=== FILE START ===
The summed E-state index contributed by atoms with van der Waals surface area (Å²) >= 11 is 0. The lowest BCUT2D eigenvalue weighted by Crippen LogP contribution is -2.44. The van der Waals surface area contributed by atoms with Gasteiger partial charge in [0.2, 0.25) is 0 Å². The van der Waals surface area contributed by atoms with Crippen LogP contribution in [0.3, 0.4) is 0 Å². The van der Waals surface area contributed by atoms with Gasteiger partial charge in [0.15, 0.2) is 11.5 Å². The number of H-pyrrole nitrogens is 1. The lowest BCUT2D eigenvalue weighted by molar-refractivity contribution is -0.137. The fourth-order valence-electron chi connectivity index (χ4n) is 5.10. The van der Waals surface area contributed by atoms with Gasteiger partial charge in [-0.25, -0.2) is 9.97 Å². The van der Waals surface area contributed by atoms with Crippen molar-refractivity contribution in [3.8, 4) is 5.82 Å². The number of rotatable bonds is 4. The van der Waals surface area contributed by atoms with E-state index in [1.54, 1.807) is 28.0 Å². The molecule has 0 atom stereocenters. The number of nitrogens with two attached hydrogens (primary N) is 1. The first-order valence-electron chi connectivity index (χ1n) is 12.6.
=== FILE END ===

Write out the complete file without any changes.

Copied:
The summed E-state index contributed by atoms with van der Waals surface area (Å²) >= 11 is 0. The lowest BCUT2D eigenvalue weighted by Crippen LogP contribution is -2.44. The van der Waals surface area contributed by atoms with Gasteiger partial charge in [0.2, 0.25) is 0 Å². The van der Waals surface area contributed by atoms with Crippen LogP contribution in [0.3, 0.4) is 0 Å². The van der Waals surface area contributed by atoms with Gasteiger partial charge in [0.15, 0.2) is 11.5 Å². The number of H-pyrrole nitrogens is 1. The lowest BCUT2D eigenvalue weighted by molar-refractivity contribution is -0.137. The fourth-order valence-electron chi connectivity index (χ4n) is 5.10. The van der Waals surface area contributed by atoms with Gasteiger partial charge in [-0.25, -0.2) is 9.97 Å². The van der Waals surface area contributed by atoms with Crippen molar-refractivity contribution in [3.8, 4) is 5.82 Å². The number of rotatable bonds is 4. The van der Waals surface area contributed by atoms with E-state index in [1.54, 1.807) is 28.0 Å². The molecule has 0 atom stereocenters. The number of nitrogens with two attached hydrogens (primary N) is 1. The first-order valence-electron chi connectivity index (χ1n) is 12.6.